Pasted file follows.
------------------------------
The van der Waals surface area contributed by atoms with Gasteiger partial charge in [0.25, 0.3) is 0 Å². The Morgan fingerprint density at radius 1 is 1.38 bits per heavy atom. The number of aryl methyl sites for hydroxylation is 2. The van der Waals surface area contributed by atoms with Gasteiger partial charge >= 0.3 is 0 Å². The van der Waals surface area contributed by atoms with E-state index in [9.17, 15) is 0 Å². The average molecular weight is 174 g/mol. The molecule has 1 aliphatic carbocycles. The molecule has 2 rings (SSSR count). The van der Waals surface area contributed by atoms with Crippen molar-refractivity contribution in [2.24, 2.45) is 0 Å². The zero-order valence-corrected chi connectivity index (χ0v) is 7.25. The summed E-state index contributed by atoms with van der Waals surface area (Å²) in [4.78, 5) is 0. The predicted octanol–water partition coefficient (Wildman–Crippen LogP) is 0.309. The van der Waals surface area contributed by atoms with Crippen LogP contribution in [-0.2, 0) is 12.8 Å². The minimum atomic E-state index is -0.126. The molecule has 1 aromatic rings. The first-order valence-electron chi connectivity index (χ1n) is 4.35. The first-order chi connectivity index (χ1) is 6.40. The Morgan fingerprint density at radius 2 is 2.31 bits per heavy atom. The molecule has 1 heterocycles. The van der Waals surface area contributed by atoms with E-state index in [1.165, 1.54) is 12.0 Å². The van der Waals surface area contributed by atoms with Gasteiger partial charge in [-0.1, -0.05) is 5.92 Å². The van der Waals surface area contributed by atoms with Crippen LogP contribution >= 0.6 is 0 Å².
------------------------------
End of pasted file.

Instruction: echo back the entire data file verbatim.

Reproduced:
The van der Waals surface area contributed by atoms with Gasteiger partial charge in [0.25, 0.3) is 0 Å². The Morgan fingerprint density at radius 1 is 1.38 bits per heavy atom. The number of aryl methyl sites for hydroxylation is 2. The van der Waals surface area contributed by atoms with Gasteiger partial charge >= 0.3 is 0 Å². The van der Waals surface area contributed by atoms with E-state index in [9.17, 15) is 0 Å². The average molecular weight is 174 g/mol. The molecule has 1 aliphatic carbocycles. The molecule has 2 rings (SSSR count). The van der Waals surface area contributed by atoms with Crippen molar-refractivity contribution in [2.24, 2.45) is 0 Å². The zero-order valence-corrected chi connectivity index (χ0v) is 7.25. The summed E-state index contributed by atoms with van der Waals surface area (Å²) in [4.78, 5) is 0. The predicted octanol–water partition coefficient (Wildman–Crippen LogP) is 0.309. The van der Waals surface area contributed by atoms with Crippen LogP contribution in [-0.2, 0) is 12.8 Å². The minimum atomic E-state index is -0.126. The molecule has 1 aromatic rings. The first-order valence-electron chi connectivity index (χ1n) is 4.35. The first-order chi connectivity index (χ1) is 6.40. The Morgan fingerprint density at radius 2 is 2.31 bits per heavy atom. The molecule has 1 heterocycles. The van der Waals surface area contributed by atoms with E-state index in [1.165, 1.54) is 12.0 Å². The van der Waals surface area contributed by atoms with Gasteiger partial charge in [-0.1, -0.05) is 5.92 Å². The van der Waals surface area contributed by atoms with Crippen LogP contribution >= 0.6 is 0 Å².